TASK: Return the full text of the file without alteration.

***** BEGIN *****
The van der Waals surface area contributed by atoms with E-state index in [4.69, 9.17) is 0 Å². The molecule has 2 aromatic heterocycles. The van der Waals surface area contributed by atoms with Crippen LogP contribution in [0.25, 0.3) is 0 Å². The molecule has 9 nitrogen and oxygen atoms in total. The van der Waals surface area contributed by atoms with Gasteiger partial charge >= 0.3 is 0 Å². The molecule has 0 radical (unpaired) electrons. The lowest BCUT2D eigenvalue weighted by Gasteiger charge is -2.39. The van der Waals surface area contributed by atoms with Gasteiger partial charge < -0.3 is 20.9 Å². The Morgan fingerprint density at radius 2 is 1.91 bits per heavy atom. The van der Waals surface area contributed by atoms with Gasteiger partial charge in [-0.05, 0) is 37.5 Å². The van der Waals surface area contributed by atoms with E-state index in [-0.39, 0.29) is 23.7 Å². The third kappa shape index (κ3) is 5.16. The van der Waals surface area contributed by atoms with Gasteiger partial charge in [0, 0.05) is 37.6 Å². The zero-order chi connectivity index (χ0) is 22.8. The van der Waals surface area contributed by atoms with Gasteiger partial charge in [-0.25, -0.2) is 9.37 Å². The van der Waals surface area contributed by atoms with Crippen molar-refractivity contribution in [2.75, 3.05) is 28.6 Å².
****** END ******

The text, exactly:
The van der Waals surface area contributed by atoms with E-state index in [4.69, 9.17) is 0 Å². The molecule has 2 aromatic heterocycles. The van der Waals surface area contributed by atoms with Crippen LogP contribution in [0.25, 0.3) is 0 Å². The molecule has 9 nitrogen and oxygen atoms in total. The van der Waals surface area contributed by atoms with Gasteiger partial charge >= 0.3 is 0 Å². The molecule has 0 radical (unpaired) electrons. The lowest BCUT2D eigenvalue weighted by Gasteiger charge is -2.39. The van der Waals surface area contributed by atoms with Gasteiger partial charge < -0.3 is 20.9 Å². The Morgan fingerprint density at radius 2 is 1.91 bits per heavy atom. The van der Waals surface area contributed by atoms with Gasteiger partial charge in [-0.05, 0) is 37.5 Å². The van der Waals surface area contributed by atoms with E-state index in [-0.39, 0.29) is 23.7 Å². The third kappa shape index (κ3) is 5.16. The van der Waals surface area contributed by atoms with Gasteiger partial charge in [0, 0.05) is 37.6 Å². The zero-order chi connectivity index (χ0) is 22.8. The van der Waals surface area contributed by atoms with Gasteiger partial charge in [-0.25, -0.2) is 9.37 Å². The van der Waals surface area contributed by atoms with Crippen molar-refractivity contribution in [2.75, 3.05) is 28.6 Å².